Myotonic dystrophy type 1 (DM1) is the most common form of adult-onset muscular dystrophy, which is characterised by progressive muscle wasting and the discovery of reliable blood-based biomarkers could be useful for the disease progress monitoring. There have been some reports showing that the presence of specific miRNAs in blood correlate with DM1. In one of these, a group from Cyprus Institute of Neurology & Genetics identified four muscle-specific miRNAs, miR-1, miR-133a, miR-133b and miR-206, which correlated with the progression of muscle wasting observed in DM1 patients. The levels of the four muscle-specific miRNAs were elevated in the serum of DM1 patients compared to healthy participants and were also elevated in the serum of progressive muscle wasting DM1 patients compared to disease-stable DM1 patients.
The aim of this work was to characterise the ontology of these four muscle-specific miRNAs in the blood circulation of DM1 patients. Here the researchers show that the four muscle-specific miRNAs are encapsulated within exosomes isolated from DM1 patients. These results show for the first time, the presence of miRNAs encapsulated within exosomes in blood circulation of DM1 patients. More interestingly, the levels of the four exosomal muscle-specific miRNAs are associated with the progression of muscle wasting in DM1 patients. They propose that exosomal muscle-specific miRNAs may be useful molecular biomarkers for monitoring the progress of muscle wasting in DM1 patients. There has been a growing interest regarding the clinical applications of exosomes and their role in prognosis and therapy of various diseases and the above results contribute towards this way.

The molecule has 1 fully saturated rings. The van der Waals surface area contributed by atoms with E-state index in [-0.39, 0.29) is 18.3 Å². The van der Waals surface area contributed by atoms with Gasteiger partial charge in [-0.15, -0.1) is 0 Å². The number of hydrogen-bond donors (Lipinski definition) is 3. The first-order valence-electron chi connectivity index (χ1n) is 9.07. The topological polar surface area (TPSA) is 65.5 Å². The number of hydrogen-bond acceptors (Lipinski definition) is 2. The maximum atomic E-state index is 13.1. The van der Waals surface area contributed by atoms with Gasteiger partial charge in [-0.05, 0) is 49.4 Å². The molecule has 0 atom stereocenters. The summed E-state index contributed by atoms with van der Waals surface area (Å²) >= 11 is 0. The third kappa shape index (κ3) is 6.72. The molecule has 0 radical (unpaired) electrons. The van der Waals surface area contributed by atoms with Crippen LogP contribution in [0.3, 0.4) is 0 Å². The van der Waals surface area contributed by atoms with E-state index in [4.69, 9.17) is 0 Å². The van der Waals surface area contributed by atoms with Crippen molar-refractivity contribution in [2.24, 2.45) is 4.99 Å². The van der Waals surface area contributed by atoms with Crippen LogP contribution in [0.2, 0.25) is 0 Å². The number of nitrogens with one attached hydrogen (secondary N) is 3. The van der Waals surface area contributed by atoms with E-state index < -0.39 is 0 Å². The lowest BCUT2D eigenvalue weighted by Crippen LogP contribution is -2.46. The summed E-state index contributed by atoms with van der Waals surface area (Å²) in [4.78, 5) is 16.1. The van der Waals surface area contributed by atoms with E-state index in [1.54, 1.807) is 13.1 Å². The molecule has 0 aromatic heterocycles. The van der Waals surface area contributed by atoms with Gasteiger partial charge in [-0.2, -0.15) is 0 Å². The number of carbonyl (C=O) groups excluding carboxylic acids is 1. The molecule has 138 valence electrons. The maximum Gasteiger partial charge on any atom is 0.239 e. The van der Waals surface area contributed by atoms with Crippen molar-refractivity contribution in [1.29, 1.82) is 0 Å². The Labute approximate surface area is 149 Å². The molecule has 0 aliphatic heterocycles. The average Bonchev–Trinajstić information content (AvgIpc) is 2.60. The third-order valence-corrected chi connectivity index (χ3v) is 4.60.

Exosomes are present in serum of DM1 patients
Exosomes were isolated from serum samples of DM1 patients and healthy participants. The isolated exosomes were initially characterized by SEM, TRPS and western blot analysis. (A) SEM micrographs of round exosomes at 60,000x magnification, (B) SEM micrograph and anaglyph analysis shown statistical information of the maximum mean diameter (100 nm) of the exosomes and their roundness level (0.701), (C) Advance surface analysis of specific exosomes e.g. #16 of mean diameter 0.105μm, (D) Quantification and size analysis of exosomes using TRPS. Replicates of patient exosomes compared to known size and concentration of polysterine beads. Once the exosomes sample is calibrated to the reference beads, the recorded blockades in nA, can be calculated to absolute sizes in nm. The particles rates are used to calculate the concentration of exosomes. (E) Exosomes were immunogold labeled with anti-CD63 and anti-CD81. (F) Western blot analysis of the exosomal markers CD63, CD81 and TSG101 of the exosomal lysates isolated from serum samples of DM1 patients confirmed the successful isolation of the exosomes. Calnexin, Cytochrome C, GM130 and Nucleoporin were also analysed as negative controls. Lysates from human muscle cell lines were served as controls.